School Days

Sunday already, a week has gone by since I last posted and now it’s all a bit of a blur, probably because I have one had cold after another and my brain is befugged. Off the top of my head there’s been book group, another terror attack in London, low temperatures, MasterB very reluctant to go outside and hissing at Hartley who only wants to be friends, and mainly friends with me at that, BoJo reviving the £350 million to the NHS – if only – and Theresa May blah blahing.

I have been fed up with WordPress because it has been crashing whenever I have tried to upload pictures when I have used the version of the editor I like (this one) and not the new-fangled one that I find annoying. I have now, on the advice of the happiness team, removed my cache (aka my browsing history, not some illicit stash of arms) so we shall see.

Ooh, something exciting did happen. Well, exciting to me in any case. Though to be honest it didn’t seem very exciting at the outset. Stuffed into a drawer I had some old bits of school uniform, from two schools actually, primary and secondary. I still have the primary school bits but I am hopeful they may soon find a new home.

A year or so ago, via Twitter, I made contact with a member of staff at my old secondary school. We exchanged a few messages and I said I had the uniform bits and some exercise books, would the school be interested? Yes, she said, and then things lapsed. Over the summer I contacted the school directly, having forgotten the name of the Twitter person, and so on Wednesday, while on a trip to Guildford to visit the dentist, I made a detour up the Farnham Road to what is still the Guildford County School in name, but a very different beast from the institution I attended from the age of eleven. For starters there are boys, for seconds it is a comprehensive.

Oh the memories. As I reached Guildford Park Road I remembered the Chinese take away called the Bamboo Garden. I looked right and behold! there it was still.

Bamboo Garden

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Sunday Miscellany

I am, as is often the case, still up because MasterB is enjoying some Outside Time. His Outside Time makes me feel increasingly that to move somewhere with a catflap and private garden, however small, would significantly improve the quality of his life. And  mine. Hartley and Smudge, the two black and white fur balls are also outside in our garden. Hartley is very friendly to me and would be friendly to MasterB, but the objet of his affection is playing Hard to Get. Actually, I think Hartley is looking for a new home where he would gets lots of love and attention. I don’t think it’s my home, but I wish him luck.

As I have heard nothing to the contrary, I believe Ann is still alive. Ridiculous, but I can’t help feeling if she has made it through the weekend she might still surprise everyone and rise again from her sick bed.

Octavia has been looking for talcum powder and not finding it. Since she said this I have seen talcum powder on sale everywhere. There is a mystery here I am not sure I am qualified to solve. Continue reading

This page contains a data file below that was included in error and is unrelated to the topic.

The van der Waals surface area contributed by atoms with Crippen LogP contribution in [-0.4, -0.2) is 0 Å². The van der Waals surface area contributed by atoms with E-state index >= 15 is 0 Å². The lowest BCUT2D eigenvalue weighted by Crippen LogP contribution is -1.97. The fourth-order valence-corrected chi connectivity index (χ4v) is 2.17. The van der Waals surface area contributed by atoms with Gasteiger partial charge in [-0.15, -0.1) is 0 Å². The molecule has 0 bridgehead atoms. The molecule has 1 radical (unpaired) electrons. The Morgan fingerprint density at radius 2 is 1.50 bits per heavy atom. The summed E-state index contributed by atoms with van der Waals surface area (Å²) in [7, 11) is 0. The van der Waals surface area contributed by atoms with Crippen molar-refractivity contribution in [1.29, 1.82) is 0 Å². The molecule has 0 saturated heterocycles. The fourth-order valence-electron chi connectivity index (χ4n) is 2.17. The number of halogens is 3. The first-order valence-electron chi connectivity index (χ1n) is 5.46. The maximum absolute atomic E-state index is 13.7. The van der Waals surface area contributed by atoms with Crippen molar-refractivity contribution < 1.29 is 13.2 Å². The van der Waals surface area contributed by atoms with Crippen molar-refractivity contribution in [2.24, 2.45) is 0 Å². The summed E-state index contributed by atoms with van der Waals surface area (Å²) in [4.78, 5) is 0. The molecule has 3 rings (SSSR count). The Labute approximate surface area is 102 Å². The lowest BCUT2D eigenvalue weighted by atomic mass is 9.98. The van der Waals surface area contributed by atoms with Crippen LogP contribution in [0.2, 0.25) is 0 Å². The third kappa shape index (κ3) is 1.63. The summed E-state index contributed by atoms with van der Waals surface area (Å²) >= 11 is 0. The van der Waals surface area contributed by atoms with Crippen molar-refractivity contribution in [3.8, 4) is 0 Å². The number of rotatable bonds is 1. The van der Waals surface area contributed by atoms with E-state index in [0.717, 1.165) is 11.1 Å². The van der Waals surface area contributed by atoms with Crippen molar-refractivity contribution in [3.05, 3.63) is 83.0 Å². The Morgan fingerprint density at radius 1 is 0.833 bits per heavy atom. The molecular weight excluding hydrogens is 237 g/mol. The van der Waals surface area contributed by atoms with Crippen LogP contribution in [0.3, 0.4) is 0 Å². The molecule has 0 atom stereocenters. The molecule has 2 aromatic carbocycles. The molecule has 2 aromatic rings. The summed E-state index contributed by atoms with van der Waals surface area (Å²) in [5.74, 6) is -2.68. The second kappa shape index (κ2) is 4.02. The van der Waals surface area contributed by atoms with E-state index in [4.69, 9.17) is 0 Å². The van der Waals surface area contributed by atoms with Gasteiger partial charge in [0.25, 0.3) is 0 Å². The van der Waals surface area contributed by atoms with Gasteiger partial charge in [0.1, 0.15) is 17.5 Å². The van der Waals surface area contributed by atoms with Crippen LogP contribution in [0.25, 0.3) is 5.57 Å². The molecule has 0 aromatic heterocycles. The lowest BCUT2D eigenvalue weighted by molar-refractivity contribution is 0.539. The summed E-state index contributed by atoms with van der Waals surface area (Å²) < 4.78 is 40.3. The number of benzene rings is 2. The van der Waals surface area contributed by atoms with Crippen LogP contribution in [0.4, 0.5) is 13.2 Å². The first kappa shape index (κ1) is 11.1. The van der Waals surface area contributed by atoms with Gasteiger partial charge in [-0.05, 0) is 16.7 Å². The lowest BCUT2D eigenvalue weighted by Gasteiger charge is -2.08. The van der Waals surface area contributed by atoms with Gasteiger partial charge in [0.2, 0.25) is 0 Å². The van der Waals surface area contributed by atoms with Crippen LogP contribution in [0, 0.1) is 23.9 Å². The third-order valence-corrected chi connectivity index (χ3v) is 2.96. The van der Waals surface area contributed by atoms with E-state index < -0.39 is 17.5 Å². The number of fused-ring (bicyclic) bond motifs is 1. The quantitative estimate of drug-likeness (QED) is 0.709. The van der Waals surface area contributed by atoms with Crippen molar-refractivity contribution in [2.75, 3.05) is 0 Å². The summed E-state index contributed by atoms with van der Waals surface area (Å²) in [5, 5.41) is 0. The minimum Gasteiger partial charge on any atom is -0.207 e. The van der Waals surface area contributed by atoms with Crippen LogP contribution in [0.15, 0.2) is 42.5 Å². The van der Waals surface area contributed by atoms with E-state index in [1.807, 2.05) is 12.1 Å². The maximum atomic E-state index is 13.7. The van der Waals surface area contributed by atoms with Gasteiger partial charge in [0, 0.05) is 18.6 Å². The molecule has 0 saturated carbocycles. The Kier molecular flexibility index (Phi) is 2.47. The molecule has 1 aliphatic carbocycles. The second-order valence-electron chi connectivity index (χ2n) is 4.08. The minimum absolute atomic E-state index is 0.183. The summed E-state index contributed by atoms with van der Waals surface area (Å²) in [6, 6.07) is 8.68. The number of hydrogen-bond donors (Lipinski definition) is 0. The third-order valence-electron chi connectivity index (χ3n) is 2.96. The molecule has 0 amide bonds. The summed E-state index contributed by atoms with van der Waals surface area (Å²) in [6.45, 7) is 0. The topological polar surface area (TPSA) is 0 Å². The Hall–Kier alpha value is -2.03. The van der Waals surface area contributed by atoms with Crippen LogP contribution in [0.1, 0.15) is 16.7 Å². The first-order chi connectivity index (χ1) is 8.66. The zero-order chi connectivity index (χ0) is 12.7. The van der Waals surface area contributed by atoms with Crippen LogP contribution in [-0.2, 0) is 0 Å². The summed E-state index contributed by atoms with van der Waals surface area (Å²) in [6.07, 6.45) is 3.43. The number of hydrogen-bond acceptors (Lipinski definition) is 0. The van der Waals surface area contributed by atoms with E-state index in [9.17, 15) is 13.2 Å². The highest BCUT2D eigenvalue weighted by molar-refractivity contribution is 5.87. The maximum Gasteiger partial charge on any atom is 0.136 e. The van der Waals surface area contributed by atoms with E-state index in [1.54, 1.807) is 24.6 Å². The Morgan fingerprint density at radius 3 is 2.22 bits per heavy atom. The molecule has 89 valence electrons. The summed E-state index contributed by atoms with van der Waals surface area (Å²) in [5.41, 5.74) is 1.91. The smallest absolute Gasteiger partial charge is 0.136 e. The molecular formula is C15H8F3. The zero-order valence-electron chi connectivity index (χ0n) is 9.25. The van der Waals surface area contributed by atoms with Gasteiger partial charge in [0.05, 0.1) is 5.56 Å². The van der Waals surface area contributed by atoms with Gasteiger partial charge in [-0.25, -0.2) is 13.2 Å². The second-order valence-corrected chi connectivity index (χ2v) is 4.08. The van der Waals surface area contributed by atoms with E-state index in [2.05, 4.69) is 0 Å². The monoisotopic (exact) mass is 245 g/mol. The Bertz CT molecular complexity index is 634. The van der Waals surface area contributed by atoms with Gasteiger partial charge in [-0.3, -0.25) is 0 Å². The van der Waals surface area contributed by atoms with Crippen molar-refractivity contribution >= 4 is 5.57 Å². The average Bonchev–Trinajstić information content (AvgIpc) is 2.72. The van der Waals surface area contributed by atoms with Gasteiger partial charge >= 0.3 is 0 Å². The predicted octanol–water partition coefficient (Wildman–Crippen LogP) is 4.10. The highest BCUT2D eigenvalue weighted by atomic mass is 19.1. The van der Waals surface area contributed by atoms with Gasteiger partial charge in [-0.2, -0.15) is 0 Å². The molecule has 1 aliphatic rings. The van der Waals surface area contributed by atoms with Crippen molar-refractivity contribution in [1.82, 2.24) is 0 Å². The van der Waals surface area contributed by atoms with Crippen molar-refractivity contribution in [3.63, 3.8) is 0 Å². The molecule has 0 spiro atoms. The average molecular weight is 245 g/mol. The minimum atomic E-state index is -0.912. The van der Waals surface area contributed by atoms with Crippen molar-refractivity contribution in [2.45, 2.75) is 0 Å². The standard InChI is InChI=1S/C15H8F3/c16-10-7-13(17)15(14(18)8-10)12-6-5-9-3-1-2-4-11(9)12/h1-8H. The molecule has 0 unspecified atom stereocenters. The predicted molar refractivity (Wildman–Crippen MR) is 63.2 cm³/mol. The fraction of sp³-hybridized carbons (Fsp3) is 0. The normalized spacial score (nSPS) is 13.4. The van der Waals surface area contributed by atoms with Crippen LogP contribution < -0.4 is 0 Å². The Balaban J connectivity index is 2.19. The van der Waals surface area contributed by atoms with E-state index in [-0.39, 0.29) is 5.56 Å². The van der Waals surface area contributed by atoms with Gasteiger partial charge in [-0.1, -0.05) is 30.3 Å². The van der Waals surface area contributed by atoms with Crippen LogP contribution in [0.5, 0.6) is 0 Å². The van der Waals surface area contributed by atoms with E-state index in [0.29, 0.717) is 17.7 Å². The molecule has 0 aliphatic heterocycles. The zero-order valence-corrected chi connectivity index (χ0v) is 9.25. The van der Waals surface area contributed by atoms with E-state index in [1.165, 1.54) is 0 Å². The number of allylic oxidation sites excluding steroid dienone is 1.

A Good Day Out in Chatham

My first impressions of Chatham made me regret not booking an earlier return train. It had every indication of poverty; so many shops with pound in the name, pasty faced people in cheap clothes, once fine buildings now unkempt and scruffy. Although Dickens spent his early life here, there was no obvious allusion of him, though I did find this rather wonderful statue of Waghorn.

Thomas Waghorn

I admit I had never heard of him, but his statue was arresting and Wiki filled in some of the blanks. Around the statue were railings with a trident theme.


A nice touch I thought.
I was less convinced by the fact that the smartest building by miles was an ex Post Office now Weatherspoon’s pub bearing his name.From Post Office From Post Office[/caption]


to pub

There were bits of ordnance and naval wotnot scattered about the town, presumably to remind the inhabitants of its past status.


Grand gates

But the present and the future looked pretty grim.

It probably didn’t help that it was raining. After days of blue skies and warm temperatures the clouds were a uniform battleship grey. Before I had walked through the town I had almost resolved to leave Chatham after lunch, walk the few miles to Rochester and spend the afternoon there. Fort Amherts did nothing to make me change my mind. It may be one of the most important forts left from the Napoleonic Wars, but it had a neglected air, and when I walked into the cafeteria/reception not one of the three staff there bothered to smile or say hello.

The statue of Lord Kitchener outside was very grand, so I photographed it and continued along the path, following the signs to the historic docks. As luck would have it I stayed on the wrong side of the road, and so I could see the very grand entrance to the docks, but not access it. It was a hundred yards or so before I could cross, and saw a sign telling me to continue along the path in the direction I had been heading to the entrance. I walked on, thinking about other things. The signage started to improve. There were signs to St Mary’s Island. I had never heard of it, but it sounded interesting. Next I noticed the buildings around me looked smarter, more loved than in the town, and realised I was heading into the area where the non-nabla docks had been. Outlet stores. Oh well. Then I saw boats. A marina.Amazing how it lifted the heart. My pace quickened. We were on the Medway, but close to the sea, so these boats had that salty look the boats at my marina quite lack. There was a road bridge over the Medway that had been officially opened by Princess Anne and more signs to St Mary’s Island. I strode on. Disappointment hit when I realised St Mary’s Island is a new housing estate. At least that’s what it is now. What it was in the past remains for me a mystery.